Selling Your Home in Pictures!

Nice Home
The last time I (tried) to sell a home, I was a bit disappointed with the photographs. Although the home was beautiful (if I say so myself), it is a bit dark and the photos didn’t really do it justice. Here is some good advice about photographing your home from James Haselhofer of True North Images. By the way, James created the new photo on my website–let me know if you like it!

At first blush, real estate photography can seem deceptively simple. And in a narrow sense, it is. Unlike most other forms of photography, the subject is not moving. The types of shots you need can be easily summed up in a checklist. And honestly, since most homes are made of straight lines and right angles, composing an attractive image is a fairly straightforward exercise.

So why is it, all other things being equal, one house will sit on the market for weeks or months while another attracts buyers within hours of the posting? It’s because little things make a big difference. So here are a few tips and tricks that can really improve the quality of the images you get.

Whenever possible, factor in weather and time of day.  Brighter is better. And don’t forget to open all those blinds and curtains. Let in as much natural light as possible. Open and airy will typically make your images stronger. When you do want the lights on, don’t forget to replace those burnt-out bulbs.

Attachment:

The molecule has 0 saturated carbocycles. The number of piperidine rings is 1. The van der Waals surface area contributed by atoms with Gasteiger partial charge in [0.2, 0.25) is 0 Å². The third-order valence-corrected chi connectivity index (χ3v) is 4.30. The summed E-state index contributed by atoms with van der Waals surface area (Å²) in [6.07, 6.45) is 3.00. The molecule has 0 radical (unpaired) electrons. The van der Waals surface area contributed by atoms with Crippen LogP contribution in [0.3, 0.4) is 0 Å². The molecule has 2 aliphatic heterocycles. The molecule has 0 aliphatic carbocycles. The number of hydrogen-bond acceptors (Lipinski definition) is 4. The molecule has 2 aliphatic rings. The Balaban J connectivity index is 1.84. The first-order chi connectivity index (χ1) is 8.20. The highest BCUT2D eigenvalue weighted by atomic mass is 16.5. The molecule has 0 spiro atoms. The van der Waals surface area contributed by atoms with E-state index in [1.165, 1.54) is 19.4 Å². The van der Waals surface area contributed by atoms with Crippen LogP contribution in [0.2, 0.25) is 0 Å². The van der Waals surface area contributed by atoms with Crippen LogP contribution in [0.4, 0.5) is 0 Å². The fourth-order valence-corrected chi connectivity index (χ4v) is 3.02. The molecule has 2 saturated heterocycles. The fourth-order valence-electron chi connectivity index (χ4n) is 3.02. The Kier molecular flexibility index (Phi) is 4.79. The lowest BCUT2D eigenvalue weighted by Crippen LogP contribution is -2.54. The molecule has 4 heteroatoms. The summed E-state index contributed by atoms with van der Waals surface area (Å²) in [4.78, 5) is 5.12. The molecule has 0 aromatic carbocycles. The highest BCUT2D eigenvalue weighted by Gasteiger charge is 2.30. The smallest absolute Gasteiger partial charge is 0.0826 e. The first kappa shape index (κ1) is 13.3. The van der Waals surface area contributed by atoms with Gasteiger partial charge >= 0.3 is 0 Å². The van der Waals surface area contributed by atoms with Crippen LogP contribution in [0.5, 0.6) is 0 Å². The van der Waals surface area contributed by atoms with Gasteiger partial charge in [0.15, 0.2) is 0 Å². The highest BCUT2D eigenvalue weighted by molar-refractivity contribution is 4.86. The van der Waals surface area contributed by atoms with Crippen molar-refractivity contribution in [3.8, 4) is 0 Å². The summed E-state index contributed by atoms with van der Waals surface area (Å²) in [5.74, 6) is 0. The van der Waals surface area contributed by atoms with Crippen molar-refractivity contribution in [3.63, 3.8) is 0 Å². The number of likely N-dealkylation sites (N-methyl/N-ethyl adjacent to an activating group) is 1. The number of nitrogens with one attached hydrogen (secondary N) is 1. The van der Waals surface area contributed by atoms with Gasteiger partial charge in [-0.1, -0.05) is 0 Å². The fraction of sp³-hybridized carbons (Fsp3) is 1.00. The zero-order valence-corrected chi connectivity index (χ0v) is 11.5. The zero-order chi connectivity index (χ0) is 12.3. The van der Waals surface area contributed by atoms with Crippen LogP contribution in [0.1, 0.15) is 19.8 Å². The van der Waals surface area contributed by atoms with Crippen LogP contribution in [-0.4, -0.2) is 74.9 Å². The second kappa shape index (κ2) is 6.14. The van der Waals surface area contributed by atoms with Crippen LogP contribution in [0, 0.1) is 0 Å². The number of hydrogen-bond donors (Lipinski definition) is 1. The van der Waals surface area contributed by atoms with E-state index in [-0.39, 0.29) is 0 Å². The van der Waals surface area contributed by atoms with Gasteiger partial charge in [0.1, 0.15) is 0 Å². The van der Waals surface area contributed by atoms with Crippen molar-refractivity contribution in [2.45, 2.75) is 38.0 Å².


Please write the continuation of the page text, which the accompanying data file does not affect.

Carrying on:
Whether you’re shooting a home’s natural furnishing or it’s being staged, remember ‘less is more’. Nothing takes a viewer out of the moment faster than too much in a scene, so it’s important to keep things simple.

Think of  furniture as the supporting cast that needs to make the star look good. Whenever possible, stay away from intricate artwork, furniture, and decor. Instead choose pretty but basic designs, typically in solid colors or rudimentary patterns. This will help a prospective buyer visualize the space without the furnishing getting in the way.

Inside or out, it’s all about the details. One or two little things can make a scene appear cluttered. They can be quite invisible in person but show up glaringly in photos. An overlooked pet food bowl can create an objection. A single glass on a counter can make it appear dirty. Likewise, remembering to hide a power cord can do wonders. Always move garbage cans and recycling out of frame.

Finally, photography is just as much about what you don’t show. I see a lot of listings that dutifully show every room in the house. But a listing is not meant to sell a home. It’s meant to sell aviewing. If an otherwise attractive 3 bedroom has a less interesting room, omit it.
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James Haselhofer

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